Dozens killed and wounded in Sudan's Darfur: Local leader

AFP , Thursday 31 Mar 2022

Heavy clashes between rival groups in Sudan's Darfur have left several people dead, with one local leader on Thursday reporting some 30 had been killed in the latest ethnic violence.

Darfur, Sudan
File Photo: Smoke rises from Abu Zar camp for displaced persons in West Darfur, Sudan, on Tuesday, April 6, 2021. AP

Fresh fighting broke out on Tuesday between the Fallata people and an Arab tribe in villages outside Nyala, the capital of South Darfur state, witnesses said.

"The fighting has continued until Thursday, and has so far killed some 30 people and wounded dozens," a leader from the Fallata said, requesting anonymity.

One resident of South Darfur, Mohamed al-Fatteh, said fighting erupted after an Arab leader was killed.

A leader from an Arab group also said that the fighting continued on Thursday, reporting that there were "multiple killings and wounded."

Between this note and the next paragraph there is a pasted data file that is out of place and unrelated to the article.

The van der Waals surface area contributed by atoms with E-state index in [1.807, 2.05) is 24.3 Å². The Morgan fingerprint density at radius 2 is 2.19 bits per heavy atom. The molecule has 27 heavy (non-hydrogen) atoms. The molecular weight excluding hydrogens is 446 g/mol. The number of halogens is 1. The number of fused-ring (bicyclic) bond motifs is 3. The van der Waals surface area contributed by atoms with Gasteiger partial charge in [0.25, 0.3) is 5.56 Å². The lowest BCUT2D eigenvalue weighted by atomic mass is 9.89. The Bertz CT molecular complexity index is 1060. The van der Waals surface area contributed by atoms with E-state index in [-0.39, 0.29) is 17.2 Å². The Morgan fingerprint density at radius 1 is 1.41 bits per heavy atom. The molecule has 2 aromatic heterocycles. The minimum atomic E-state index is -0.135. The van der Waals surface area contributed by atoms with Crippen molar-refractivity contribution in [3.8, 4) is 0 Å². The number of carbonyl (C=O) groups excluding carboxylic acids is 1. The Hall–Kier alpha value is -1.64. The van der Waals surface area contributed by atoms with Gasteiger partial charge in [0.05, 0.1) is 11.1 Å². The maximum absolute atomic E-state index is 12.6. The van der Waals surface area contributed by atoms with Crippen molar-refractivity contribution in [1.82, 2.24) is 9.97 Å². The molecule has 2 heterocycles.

Sudan's western restive Darfur region was ravaged by a bitter a civil war that erupted in 2003.

The conflict pitted ethnic minority rebels who complained of discrimination against the Arab-dominated government of then-president Omar al-Bashir.

Khartoum responded by unleashing the Janjaweed, mainly recruited from Arab pastoralist tribes, who were blamed for atrocities including murder, rape, looting and burning villages.

The scorched-earth campaign left 300,000 people dead and displaced 2.5 million, according to the United Nations.

The main conflict has subsided over the years, but the region remains awash with weapons and deadly clashes often erupt over access to pasture or water.

Earlier this month, separate clashes broke out among herders and farmers in the rugged mountainous region of Jebel Moon in West Darfur, leaving at least 35 people killed.

Scores of people have been killed and hundreds of houses torched in several bouts of violence in Jebel Moon, as well as elsewhere in Darfur in recent months, the United Nations and medics say.

The violence has reflected a broader security breakdown in Darfur following last year's military takeover led by army chief Abdel Fattah al-Burhan, that derailed a transition to full civilian rule.

Search Keywords:
Short link: